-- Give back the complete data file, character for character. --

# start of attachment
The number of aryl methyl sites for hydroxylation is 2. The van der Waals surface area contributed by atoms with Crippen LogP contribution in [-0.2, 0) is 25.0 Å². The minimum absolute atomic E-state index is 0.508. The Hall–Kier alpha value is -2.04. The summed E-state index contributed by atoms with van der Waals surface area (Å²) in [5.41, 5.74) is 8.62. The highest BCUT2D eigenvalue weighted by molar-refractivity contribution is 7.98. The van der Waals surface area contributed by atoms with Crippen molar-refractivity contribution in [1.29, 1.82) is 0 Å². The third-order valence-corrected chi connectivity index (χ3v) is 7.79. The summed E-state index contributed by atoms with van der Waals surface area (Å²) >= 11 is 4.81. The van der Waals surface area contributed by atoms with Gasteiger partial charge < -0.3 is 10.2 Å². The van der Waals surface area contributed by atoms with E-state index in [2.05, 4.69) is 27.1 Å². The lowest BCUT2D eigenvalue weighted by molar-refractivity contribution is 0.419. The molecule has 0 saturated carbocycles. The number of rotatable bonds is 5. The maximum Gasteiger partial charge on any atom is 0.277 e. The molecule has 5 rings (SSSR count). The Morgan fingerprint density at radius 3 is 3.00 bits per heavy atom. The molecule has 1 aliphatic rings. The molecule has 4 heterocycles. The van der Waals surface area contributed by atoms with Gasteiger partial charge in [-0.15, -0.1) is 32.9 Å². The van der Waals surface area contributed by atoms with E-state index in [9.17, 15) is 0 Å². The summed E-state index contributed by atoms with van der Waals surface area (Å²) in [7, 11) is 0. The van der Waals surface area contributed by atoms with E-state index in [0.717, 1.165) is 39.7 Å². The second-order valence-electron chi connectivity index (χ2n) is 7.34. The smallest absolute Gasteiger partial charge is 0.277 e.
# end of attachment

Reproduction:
The number of aryl methyl sites for hydroxylation is 2. The van der Waals surface area contributed by atoms with Crippen LogP contribution in [-0.2, 0) is 25.0 Å². The minimum absolute atomic E-state index is 0.508. The Hall–Kier alpha value is -2.04. The summed E-state index contributed by atoms with van der Waals surface area (Å²) in [5.41, 5.74) is 8.62. The highest BCUT2D eigenvalue weighted by molar-refractivity contribution is 7.98. The van der Waals surface area contributed by atoms with Crippen molar-refractivity contribution in [1.29, 1.82) is 0 Å². The third-order valence-corrected chi connectivity index (χ3v) is 7.79. The summed E-state index contributed by atoms with van der Waals surface area (Å²) >= 11 is 4.81. The van der Waals surface area contributed by atoms with Gasteiger partial charge < -0.3 is 10.2 Å². The van der Waals surface area contributed by atoms with E-state index in [2.05, 4.69) is 27.1 Å². The lowest BCUT2D eigenvalue weighted by molar-refractivity contribution is 0.419. The molecule has 0 saturated carbocycles. The number of rotatable bonds is 5. The maximum Gasteiger partial charge on any atom is 0.277 e. The molecule has 5 rings (SSSR count). The Morgan fingerprint density at radius 3 is 3.00 bits per heavy atom. The molecule has 1 aliphatic rings. The molecule has 4 heterocycles. The van der Waals surface area contributed by atoms with Gasteiger partial charge in [-0.15, -0.1) is 32.9 Å². The van der Waals surface area contributed by atoms with E-state index in [9.17, 15) is 0 Å². The summed E-state index contributed by atoms with van der Waals surface area (Å²) in [7, 11) is 0. The van der Waals surface area contributed by atoms with E-state index in [0.717, 1.165) is 39.7 Å². The second-order valence-electron chi connectivity index (χ2n) is 7.34. The smallest absolute Gasteiger partial charge is 0.277 e.